Abstract 14949: Mechanisms for Human Atrial Fibrillation Initiation: Clinical and Computational Studies Implicating Repolarization Restitution
Background: Isoproterenol, rapid pacing and adenosine are known to induce atrial fibrillation (AF). We studied whether effects on atrial action potential duration (APD) restitution and activation latency (AL) explain AF initiation from these interventions using clinical measurements and computer models.
Methods: In 50 patients (20 persistent AF, 7 controls), we delivered single extrastimuli and used monophasic action potential catheters to determine baseline restitution of left atrial APD and AL. We infused isoproterenol (n=14), adenosine (n=10), or performed rapid pacing (n=33) to evaluate the impact on electrophysiologic properties and AF initiation. Ionic mechanisms were explored using computational modeling.
Results: AF patients were aged 62±9 years. Notably, interventions that promoted AF steepened APD restitution, but by distinct mechanisms. Compared with baseline, isoproterenol (Fig A) and rapid pacing (Fig B) steepened APD restitution (0.70±0.20 vs 1.79±0.59 vs 1.10±0.50 respectively, p<0.05), decreased AL (61±17 vs 33±15 vs 17±11 ms, p<0.05) and increased AF incidence (12% vs 71% vs 80%, p<0.05, Fig C and D). While adenosine shortened APD (p<0.05), it increased AL (86±12 ms, p=0.002 vs baseline), did not steepen APD restitution (1.0±0.5, p=NS) and did not increase AF incidence (12.5%, p=NS). In controls, no intervention steepened APD restitution or initiated AF. Modeling showed that isoproterenol steepened APD restitution and decreased AL occurred via decreased IKr inactivation, increased IKs and enhanced INa, while rapid pacing increased INaK.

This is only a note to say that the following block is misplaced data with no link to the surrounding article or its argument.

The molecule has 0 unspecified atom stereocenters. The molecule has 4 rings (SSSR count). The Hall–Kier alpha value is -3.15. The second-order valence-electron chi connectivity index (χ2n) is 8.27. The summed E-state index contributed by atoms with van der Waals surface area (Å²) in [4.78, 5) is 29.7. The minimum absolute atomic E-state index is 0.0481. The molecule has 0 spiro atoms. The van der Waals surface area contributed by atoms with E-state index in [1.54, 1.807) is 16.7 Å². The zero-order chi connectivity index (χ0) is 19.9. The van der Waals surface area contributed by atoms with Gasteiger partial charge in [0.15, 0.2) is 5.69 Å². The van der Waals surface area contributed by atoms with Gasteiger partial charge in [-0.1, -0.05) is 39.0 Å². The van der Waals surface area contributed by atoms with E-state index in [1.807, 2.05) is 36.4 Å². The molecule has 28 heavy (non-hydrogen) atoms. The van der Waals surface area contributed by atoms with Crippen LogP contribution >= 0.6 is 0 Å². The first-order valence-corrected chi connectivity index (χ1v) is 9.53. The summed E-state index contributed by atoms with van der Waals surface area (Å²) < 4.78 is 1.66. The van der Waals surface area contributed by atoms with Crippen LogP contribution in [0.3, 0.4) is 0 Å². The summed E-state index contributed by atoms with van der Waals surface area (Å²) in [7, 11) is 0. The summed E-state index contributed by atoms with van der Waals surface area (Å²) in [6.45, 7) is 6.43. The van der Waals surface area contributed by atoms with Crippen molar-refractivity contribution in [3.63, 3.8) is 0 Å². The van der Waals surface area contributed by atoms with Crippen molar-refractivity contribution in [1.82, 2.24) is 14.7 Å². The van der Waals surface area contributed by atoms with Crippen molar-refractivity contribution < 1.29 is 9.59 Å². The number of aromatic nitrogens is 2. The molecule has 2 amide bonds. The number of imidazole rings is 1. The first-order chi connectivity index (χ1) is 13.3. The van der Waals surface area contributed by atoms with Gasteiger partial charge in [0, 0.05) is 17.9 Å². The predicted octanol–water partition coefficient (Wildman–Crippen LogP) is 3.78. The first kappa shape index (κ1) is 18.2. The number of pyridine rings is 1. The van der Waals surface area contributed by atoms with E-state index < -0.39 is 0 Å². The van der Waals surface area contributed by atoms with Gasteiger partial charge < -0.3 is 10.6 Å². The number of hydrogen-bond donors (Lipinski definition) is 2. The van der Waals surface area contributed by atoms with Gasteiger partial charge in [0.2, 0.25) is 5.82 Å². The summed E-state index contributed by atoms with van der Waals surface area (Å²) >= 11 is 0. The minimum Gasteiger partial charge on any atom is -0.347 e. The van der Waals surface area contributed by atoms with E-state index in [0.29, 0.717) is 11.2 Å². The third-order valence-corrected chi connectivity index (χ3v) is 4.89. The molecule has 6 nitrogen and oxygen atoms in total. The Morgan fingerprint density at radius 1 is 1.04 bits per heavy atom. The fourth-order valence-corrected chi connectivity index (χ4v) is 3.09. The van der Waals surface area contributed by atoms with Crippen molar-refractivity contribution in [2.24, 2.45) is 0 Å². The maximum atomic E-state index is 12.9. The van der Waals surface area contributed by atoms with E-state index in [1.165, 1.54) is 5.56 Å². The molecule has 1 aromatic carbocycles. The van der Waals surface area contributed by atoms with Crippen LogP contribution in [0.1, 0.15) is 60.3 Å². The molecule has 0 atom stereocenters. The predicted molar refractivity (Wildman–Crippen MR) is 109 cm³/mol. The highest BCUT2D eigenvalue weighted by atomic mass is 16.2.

Conclusions: Adrenergic stimulation and tachycardia facilitate AF via distinct mechanisms, ultimately resulting in steepened APD restitution. Future work should examine whether therapies targeting these mechanisms may prevent AF.
- © 2011 by American Heart Association, Inc.